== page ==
Water quality is a major concern not just for rwh systems but for water systems throughout the world. Public water systems as well as municipal systems that have been privatized have to be monitored constantly and on occasion have to issue drinking water alerts. The New York City drinking water supply which is considered one of the finest, best tasting water but the city is building a filtration plant to filter the 10% of the water supply that comes from the highly developed Croton reservoir area at a projected cost of $3 billion.

The quality and cleanliness of natural water systems - our rivers and lakes is also of concern. In fact one of the benefits of rwh is in helping to prevent combined sewer overflows that can happen in a rainfall of as little as one tenth of an inch. Combined sewers handle both sanitary sewage, the waste from our toilets, sinks, washing machines, showers and tubs as well as the rainfall that runs in the city's gutters. In a combined sewer overflow event, the added rainfall overwhelms the capacity of the sewage treatment plant and all of the liquids and solids are sent into the river.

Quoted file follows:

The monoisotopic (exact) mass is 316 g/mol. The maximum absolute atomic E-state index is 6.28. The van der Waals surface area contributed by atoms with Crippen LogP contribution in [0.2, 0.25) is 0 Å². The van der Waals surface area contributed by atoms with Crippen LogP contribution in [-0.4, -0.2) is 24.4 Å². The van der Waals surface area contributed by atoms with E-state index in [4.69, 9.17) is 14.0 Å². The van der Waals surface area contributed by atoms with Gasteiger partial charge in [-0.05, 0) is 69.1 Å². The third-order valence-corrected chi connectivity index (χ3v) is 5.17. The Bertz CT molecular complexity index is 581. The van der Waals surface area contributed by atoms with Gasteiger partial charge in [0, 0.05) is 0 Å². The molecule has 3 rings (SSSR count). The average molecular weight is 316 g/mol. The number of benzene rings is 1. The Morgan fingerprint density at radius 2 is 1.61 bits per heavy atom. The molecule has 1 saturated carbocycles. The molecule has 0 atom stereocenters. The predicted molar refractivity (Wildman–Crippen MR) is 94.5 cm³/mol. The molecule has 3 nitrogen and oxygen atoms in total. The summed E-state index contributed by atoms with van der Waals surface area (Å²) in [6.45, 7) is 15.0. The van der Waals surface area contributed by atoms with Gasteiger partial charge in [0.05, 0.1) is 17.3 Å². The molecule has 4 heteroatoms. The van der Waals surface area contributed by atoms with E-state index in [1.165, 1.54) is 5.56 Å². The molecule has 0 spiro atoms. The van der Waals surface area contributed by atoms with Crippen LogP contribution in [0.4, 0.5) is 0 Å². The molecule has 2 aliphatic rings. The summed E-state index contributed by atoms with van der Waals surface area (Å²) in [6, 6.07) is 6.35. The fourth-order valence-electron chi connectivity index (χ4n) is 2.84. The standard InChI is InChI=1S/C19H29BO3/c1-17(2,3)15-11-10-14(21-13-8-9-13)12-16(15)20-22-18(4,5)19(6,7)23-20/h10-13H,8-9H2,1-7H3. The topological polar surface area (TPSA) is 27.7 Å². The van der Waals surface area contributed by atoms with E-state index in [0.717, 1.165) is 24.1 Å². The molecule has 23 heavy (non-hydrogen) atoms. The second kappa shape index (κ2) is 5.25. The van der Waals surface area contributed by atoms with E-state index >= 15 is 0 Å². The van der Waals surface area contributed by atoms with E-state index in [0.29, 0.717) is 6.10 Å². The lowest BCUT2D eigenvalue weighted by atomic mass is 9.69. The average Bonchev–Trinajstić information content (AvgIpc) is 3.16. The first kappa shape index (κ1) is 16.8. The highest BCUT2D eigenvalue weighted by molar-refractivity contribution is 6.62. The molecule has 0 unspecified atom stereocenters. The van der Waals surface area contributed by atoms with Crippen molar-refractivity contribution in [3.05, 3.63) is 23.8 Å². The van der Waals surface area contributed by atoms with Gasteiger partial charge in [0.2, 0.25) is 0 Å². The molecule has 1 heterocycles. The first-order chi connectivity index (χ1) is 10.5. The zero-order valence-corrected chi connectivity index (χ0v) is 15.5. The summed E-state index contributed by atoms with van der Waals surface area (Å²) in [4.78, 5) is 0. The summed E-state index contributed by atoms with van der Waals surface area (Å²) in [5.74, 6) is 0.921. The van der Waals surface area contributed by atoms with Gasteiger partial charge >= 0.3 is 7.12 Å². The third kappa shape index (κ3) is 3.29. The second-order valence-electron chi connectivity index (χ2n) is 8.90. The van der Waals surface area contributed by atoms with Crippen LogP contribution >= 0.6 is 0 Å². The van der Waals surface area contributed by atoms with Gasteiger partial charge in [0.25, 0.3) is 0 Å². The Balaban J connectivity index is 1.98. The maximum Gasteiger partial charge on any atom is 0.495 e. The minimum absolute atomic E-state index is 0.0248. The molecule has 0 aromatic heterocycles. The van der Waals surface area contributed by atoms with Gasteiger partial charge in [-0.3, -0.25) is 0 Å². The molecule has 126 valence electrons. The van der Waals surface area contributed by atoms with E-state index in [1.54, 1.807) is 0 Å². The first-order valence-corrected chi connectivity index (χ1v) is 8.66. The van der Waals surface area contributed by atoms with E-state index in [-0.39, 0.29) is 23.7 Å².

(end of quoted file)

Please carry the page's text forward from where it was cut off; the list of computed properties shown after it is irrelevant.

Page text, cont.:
The concern about water quality in rwh systems is something that we have considered and tested. Because of the many variables to consider and the cost of testing we were only able to test water quality at 1 community garden. The results can best be summed up by a quote of mine that appears in the August / September 2011 print issue of Organic Gardening Magazine and can also be found at Organic Gardening on-line.
"You can’t really generalize,” he says. You can’t compare an asphalt roof in an urban area with a rural one where birds regularly roost. “The [varying] amount of rainfall and frequency means that if you tested the water in your barrel each time it rained, you would get a different result.” Since testing is prohibitively expensive, Librizzi adds, “I tell folks if they are uncomfortable with watering their edibles with collected rainwater, they should use it only for ornamentals. They will still be saving water.”